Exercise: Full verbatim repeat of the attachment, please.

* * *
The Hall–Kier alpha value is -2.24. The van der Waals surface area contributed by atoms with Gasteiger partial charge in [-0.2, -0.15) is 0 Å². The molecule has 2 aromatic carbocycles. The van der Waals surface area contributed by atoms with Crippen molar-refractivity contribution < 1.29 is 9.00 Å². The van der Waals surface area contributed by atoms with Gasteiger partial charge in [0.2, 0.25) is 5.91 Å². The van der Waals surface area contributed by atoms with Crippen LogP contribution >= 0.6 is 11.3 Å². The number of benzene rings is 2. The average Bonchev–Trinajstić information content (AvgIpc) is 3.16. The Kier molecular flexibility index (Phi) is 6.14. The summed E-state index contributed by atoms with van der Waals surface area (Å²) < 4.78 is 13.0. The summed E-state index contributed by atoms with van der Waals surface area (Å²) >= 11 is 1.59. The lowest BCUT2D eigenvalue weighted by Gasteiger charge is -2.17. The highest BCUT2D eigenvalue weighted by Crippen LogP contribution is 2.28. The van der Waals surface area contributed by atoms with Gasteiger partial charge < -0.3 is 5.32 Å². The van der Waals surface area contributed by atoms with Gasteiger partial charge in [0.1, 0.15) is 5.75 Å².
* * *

The Hall–Kier alpha value is -2.24. The van der Waals surface area contributed by atoms with Gasteiger partial charge in [-0.2, -0.15) is 0 Å². The molecule has 2 aromatic carbocycles. The van der Waals surface area contributed by atoms with Crippen molar-refractivity contribution < 1.29 is 9.00 Å². The van der Waals surface area contributed by atoms with Gasteiger partial charge in [0.2, 0.25) is 5.91 Å². The van der Waals surface area contributed by atoms with Crippen LogP contribution >= 0.6 is 11.3 Å². The number of benzene rings is 2. The average Bonchev–Trinajstić information content (AvgIpc) is 3.16. The Kier molecular flexibility index (Phi) is 6.14. The summed E-state index contributed by atoms with van der Waals surface area (Å²) < 4.78 is 13.0. The summed E-state index contributed by atoms with van der Waals surface area (Å²) >= 11 is 1.59. The lowest BCUT2D eigenvalue weighted by Gasteiger charge is -2.17. The highest BCUT2D eigenvalue weighted by Crippen LogP contribution is 2.28. The van der Waals surface area contributed by atoms with Gasteiger partial charge < -0.3 is 5.32 Å². The van der Waals surface area contributed by atoms with Gasteiger partial charge in [0.1, 0.15) is 5.75 Å².